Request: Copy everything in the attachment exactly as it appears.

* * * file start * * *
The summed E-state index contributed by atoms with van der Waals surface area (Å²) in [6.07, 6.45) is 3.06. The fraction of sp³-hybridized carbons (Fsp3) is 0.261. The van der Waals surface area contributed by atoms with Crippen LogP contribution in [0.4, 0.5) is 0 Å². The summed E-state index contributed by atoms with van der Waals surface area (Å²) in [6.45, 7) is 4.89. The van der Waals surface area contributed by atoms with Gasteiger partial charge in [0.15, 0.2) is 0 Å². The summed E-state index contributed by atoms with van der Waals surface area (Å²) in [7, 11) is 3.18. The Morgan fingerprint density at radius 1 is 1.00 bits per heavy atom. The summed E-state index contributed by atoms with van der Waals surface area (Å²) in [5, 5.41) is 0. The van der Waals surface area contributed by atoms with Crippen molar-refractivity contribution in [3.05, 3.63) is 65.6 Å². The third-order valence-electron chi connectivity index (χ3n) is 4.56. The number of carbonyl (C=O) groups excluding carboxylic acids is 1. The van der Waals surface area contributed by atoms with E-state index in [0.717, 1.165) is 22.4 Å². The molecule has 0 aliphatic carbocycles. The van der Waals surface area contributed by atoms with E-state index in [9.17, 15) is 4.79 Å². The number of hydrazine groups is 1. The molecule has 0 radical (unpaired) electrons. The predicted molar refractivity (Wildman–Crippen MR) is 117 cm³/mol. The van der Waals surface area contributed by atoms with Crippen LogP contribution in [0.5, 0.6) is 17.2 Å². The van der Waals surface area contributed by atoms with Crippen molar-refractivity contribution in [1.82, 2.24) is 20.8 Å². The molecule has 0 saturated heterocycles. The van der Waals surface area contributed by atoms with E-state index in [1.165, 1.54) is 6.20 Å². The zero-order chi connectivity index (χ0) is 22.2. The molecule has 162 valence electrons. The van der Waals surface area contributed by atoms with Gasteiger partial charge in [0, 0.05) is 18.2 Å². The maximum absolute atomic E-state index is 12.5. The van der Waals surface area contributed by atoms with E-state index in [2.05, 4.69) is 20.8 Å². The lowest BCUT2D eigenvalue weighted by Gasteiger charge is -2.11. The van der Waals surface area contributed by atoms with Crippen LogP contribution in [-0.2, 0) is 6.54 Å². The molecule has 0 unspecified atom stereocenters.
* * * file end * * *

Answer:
The summed E-state index contributed by atoms with van der Waals surface area (Å²) in [6.07, 6.45) is 3.06. The fraction of sp³-hybridized carbons (Fsp3) is 0.261. The van der Waals surface area contributed by atoms with Crippen LogP contribution in [0.4, 0.5) is 0 Å². The summed E-state index contributed by atoms with van der Waals surface area (Å²) in [6.45, 7) is 4.89. The van der Waals surface area contributed by atoms with Gasteiger partial charge in [0.15, 0.2) is 0 Å². The summed E-state index contributed by atoms with van der Waals surface area (Å²) in [7, 11) is 3.18. The Morgan fingerprint density at radius 1 is 1.00 bits per heavy atom. The summed E-state index contributed by atoms with van der Waals surface area (Å²) in [5, 5.41) is 0. The van der Waals surface area contributed by atoms with Crippen molar-refractivity contribution in [3.05, 3.63) is 65.6 Å². The third-order valence-electron chi connectivity index (χ3n) is 4.56. The number of carbonyl (C=O) groups excluding carboxylic acids is 1. The van der Waals surface area contributed by atoms with E-state index in [0.717, 1.165) is 22.4 Å². The molecule has 0 aliphatic carbocycles. The van der Waals surface area contributed by atoms with E-state index in [9.17, 15) is 4.79 Å². The number of hydrazine groups is 1. The molecule has 0 radical (unpaired) electrons. The predicted molar refractivity (Wildman–Crippen MR) is 117 cm³/mol. The van der Waals surface area contributed by atoms with Crippen LogP contribution in [0.5, 0.6) is 17.2 Å². The van der Waals surface area contributed by atoms with Crippen molar-refractivity contribution in [1.82, 2.24) is 20.8 Å². The molecule has 0 saturated heterocycles. The van der Waals surface area contributed by atoms with E-state index in [1.165, 1.54) is 6.20 Å². The zero-order chi connectivity index (χ0) is 22.2. The molecule has 162 valence electrons. The van der Waals surface area contributed by atoms with Gasteiger partial charge in [0, 0.05) is 18.2 Å². The maximum absolute atomic E-state index is 12.5. The van der Waals surface area contributed by atoms with E-state index in [2.05, 4.69) is 20.8 Å². The lowest BCUT2D eigenvalue weighted by Gasteiger charge is -2.11. The van der Waals surface area contributed by atoms with Crippen LogP contribution in [-0.2, 0) is 6.54 Å². The molecule has 0 unspecified atom stereocenters.